• Likes Received:
      (239)
    Ah gotcha. I appreciate all the "free" advice, the wife doesn't so much though lol.
     
  15. LJB

    LJB Down Fur-Lined Avenue

    Location:
    Tacoma
    Name:
    ain't no cunthead
    Boat:
    68 Bellboy
    • Messages:
      (1,427)
    • Likes Received:
      (617)
    I would be very leary **Edit never finished what I planed to say.. **
    Does she understand fresh cut Christmas trees aren't selling in the summer,,
     
    Last edited: Dec 10, 2018
    Elkfins and jbuck like this.
  16. TonyG

    TonyG I've posted enough I should edit this section

    Location:
    Snohomish, WA
    Name:
    Tony
    Boat:
    NR Seahawk OS 26'; 20' Alumaweld Super Vee Sled
    • Messages:
      (2,751)
    • Likes Received:
      (2,441)
    Personal opinion but I would not do extended moorage of a non self-bailer. I also would not take a non self-bailer with open bow way offshore. I know people do both of these things. I would not.

    I had an alumaweld 22' intruder with the OS bracket. Cool boat but open bow and not self bailing. In fair weather it was nice it was a pleasure to fish from. Large deck. In rough weather, it was not so good. All these designs move the helm/cabin quite forward to make room for the dance floor. It is the right trade off but this results in a rough ride. All vary. Of these designs, I'd choose the NR Seahawk as the best built.

    I'd definitely be patient and look used.
     
    rickstah and Odin7 like this.
  17. Jasongind

    Jasongind Member

    Location:
    Federal Way, WA
    Name:
    Jason
    Boat:
    Bayliner175BR
    • Messages:
      (326)
    • Likes Received:
      (239)
    The Searunner I saw moored was covered moorage. I also don't need to moore all year as I can store at home. Summer time moorage would be great as Redondo Boat launch gets busy to where I've gone down there but there was no where to park so had to go home. Plus I work nights and I get off at 0400. If it's moored in the summer I can go straight after work on my way home a lot easier.

    I have never been out to sea and don't know the first thing about it. I have no plans to go in my boat so if I do it will be on someone else's boat who knows what they are doing, hopefully lol.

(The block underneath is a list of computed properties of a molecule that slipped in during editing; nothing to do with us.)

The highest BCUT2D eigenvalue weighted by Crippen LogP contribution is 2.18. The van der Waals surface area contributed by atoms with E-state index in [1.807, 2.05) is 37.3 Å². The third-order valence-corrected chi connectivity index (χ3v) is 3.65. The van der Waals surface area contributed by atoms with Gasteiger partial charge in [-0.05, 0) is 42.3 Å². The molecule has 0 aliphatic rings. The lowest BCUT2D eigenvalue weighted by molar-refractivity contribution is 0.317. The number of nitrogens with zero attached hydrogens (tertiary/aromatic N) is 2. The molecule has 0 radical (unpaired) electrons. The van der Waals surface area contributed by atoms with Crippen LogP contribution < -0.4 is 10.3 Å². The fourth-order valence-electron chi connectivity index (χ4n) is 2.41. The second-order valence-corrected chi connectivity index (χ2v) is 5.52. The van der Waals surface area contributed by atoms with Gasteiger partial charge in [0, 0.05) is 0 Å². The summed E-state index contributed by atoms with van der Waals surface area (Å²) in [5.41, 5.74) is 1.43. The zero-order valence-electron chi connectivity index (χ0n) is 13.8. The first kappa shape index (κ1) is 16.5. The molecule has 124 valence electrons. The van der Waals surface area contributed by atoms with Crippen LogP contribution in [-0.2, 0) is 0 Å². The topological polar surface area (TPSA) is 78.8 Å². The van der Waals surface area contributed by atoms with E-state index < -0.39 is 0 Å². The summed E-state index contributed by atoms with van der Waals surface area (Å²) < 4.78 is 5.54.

We just need a boat for the inner Sound (MA 10-11), take from Des Moines to Bainbridge, Poulsbo and other day trip destinations. We also like to go to the lake and hang out with the kids and tube. We don't need a 24'+ OS boat.
     
    FVSerenity likes this.
  18. Captain Decent

    Captain Decent I've posted enough I should edit this section

    Location:
    Covington, wa
    Name:
    Ryan
    Boat:
    The Bert Makes ’em Squirt
    • Messages:
      (1,161)
    • Likes Received:
      (1,562)
    Women just don't understand the math behind us needing multiple boats. It's science and stuff.
     
  19. Swede

    Swede Yachtless

    Location:
    Pacific Northwest
    Name:
    Swede
    Boat:
    Kristen Lee
    • Messages:
      (4,097)
    • Likes Received:
      (4,595)
    You should totally ignore all the “free“ advice. We’ll need a good winter thread next year. LOL
     
    South Sounder and Jasongind like this.
  20. Deviant

    Deviant I've posted enough I should edit this section

    Location:
    WA
    Name:
    Tim
    Boat:
    Bounty 293 "KRAKEN"
    • Messages:
      (1,482)
    • Likes Received:
      (632)
    Boat upgrade options....If I had options to choose from:
    Self bailing deck, hard top for the PNW, shitter for her and kids (one with a door is a plus), heat source for the cold days, second steering station so you can fish with family and friends.
    Beam width/length so you have a stable platform. Dependable power with a back-up (kicker or twins).
    A light boat vs heavy is debatable as well as aluminum vs fiberglass.
    Go too big, you will need a comparable tow rig, permits and moorage. Too small you can be limited to only good weather and inshore. Too light you have a bumpy ride. Too heavy you might get crappy fuel burn (depending on your drivetrain). Too small of a fuel tank will limit your range, etc....
    List can go on and on. IMO - There is no perfect boat! They all have their merits and short comings.
     
    FVSerenity, Jasongind and EJ Swanny like this.

Share This Page